Thursday, November 5, 2009

I had a dream last night that we were moving to a new house—a large beautiful log house nestled among forested hills, with a huge yard with plenty of room for gardening and for some animals.

Moving to a new house is a recurring theme in my dreams. The dream is always set in Pennsylvania, and the house I’m moving from (my house) always ends up being Mom and Dad’s house.

In this dream at varying points I was my adult self, my seventeen year old self, and my twelve year old self.

The only odd thing in the dream was that in the old house we were leaving behind a lot of stuff I thought we should be taking. The attic was full of stuff, mostly toys. I thought if we were selling the house to a family it would be nice to leave the toys for them, but we were selling the house to a baseball association.  I found some of Grandma's afghans in the attic as well. I wanted to at least keep an all-white one, but had trouble getting to it because I spotted a huge black widow spider. Grandma was there in the attic with me.

The thing that vexed me the most was that we hadn’t taken any of the dressers. I complained to Mom that I wouldn’t have anywhere to put my clothes in the new house. She suggested a cardboard box, but I was complaining how ridiculous that seemed when we had all of these dressers. Jamie had a gorgeous, tall antique chest of drawers. She was talking about how perhaps she could get $150 for it if she sold it. I thought it would make a perfect dresser for me if only I could convince everyone else to move the dressers to the new house.

The dressers obviously symbolize something. Mom and Dad’s house (my childhood home) has always symbolized my Self, and these moving dreams always seem to be about moving into a newer Self, in this case also a more expansive self.  Dressers contain our clothes, which we use to don different forms of self-expression. But it wasn’t that I’d be without clothes, it was that I’d be without a container to hold them. And a cardboard box wasn’t good enough. I wanted something beautiful, with character and the patina of age, like Jamie’s dresser. Even my dresser (from childhood) is probably, technically, an antique now. Any dresser would’ve been better than a cardboard box.

I was arguing vehemently that we need to have beautiful containers to house our self-expression, our various forms of self expression--but what does that really mean? If I move into a more expansive Self, I still want a beautiful container to house my various forms of self-expression. Each form of self-expression I don, each persona, is not me in my totality. All of those various expressions, together, should be a thing of beauty. But even all of those are not all of me. The whole house represents the whole Self. The dresser only represents the various aspects of self which manifest discretely.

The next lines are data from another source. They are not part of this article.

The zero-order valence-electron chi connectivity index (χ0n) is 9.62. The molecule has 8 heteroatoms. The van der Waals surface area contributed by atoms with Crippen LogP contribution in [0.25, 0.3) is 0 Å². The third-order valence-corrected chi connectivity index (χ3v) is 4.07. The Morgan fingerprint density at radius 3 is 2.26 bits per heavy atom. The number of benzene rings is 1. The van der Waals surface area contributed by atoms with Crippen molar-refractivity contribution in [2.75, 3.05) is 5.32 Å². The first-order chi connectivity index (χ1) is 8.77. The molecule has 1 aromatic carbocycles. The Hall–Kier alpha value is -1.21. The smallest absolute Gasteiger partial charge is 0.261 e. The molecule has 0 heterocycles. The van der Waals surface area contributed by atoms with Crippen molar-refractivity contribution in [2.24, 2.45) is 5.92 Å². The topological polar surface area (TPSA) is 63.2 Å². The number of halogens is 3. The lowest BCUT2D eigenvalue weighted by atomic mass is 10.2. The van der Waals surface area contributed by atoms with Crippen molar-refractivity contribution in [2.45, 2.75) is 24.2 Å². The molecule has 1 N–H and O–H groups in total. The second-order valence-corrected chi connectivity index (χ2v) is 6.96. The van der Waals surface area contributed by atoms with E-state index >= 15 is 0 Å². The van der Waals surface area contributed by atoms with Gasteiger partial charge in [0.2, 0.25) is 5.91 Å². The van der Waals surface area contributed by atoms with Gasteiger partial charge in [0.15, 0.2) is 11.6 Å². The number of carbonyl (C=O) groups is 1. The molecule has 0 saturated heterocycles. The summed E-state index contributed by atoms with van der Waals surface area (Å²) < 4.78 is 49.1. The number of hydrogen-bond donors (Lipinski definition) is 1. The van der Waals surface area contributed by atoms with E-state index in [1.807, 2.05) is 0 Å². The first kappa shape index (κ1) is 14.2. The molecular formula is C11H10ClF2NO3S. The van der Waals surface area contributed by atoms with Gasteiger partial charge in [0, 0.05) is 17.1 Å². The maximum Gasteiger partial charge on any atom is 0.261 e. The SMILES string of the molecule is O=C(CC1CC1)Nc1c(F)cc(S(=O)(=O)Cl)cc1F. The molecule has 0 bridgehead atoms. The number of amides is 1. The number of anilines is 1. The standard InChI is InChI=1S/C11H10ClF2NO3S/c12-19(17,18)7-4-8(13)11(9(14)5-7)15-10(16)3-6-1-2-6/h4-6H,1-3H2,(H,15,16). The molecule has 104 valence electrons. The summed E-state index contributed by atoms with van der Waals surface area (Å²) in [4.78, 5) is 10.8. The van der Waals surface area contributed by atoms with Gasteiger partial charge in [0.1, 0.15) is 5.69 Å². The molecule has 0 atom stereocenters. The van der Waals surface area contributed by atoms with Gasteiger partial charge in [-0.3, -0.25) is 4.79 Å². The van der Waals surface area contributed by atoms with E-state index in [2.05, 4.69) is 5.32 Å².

The toys in the attic--they represent playful spontaneity. I wanted them to go to children who would fully engage with them—not to a baseball association—where play has become rigid and overly formalized.

And Grandma’s afghans….as far as I know, she never did crochet an all-white one. The color white contains all other colors, but is an absence of color as well. What does the afghan represent? It represents my connection to Grandma of course—to memories of my personal past, what’s gone before. It’s an item of warmth and comfort; it represents love. The purity of love. And how love contains everything. The afghan is made up of both matter and empty space—yarn endlessly looping back upon itself and interconnecting with other parts of itself. The form of it is created by the intersection of matter and emptiness. (Earth and sky?)

Back to the symbolism of the dresser. The dresser I was most drawn to was tall, wide, but narrow from front to back. In proportion and styling it reminded me of a Shaker piece—simple, and elegantly understated.  But the finish on it was not Shaker—it was very rich, had beautiful depth, perhaps it was a wax finish which had been painstakingly built up over many years of attention. This seems to represent myself as I’m currently manifesting—in this context of voluntary simplicity.

Another interesting thing was Mom’s cardboard box comment. It was implied that the cardboard box would be one left over from the move. So I would’ve been basically living out of a box, as if the move were only temporary. But it wasn’t meant to be a temporary move. There seems to be symbolism there about living outside of the box too. A cardboard box is ugly—that was a big part of my objection to it. I wanted to live in a beautiful space.

No comments:

Post a Comment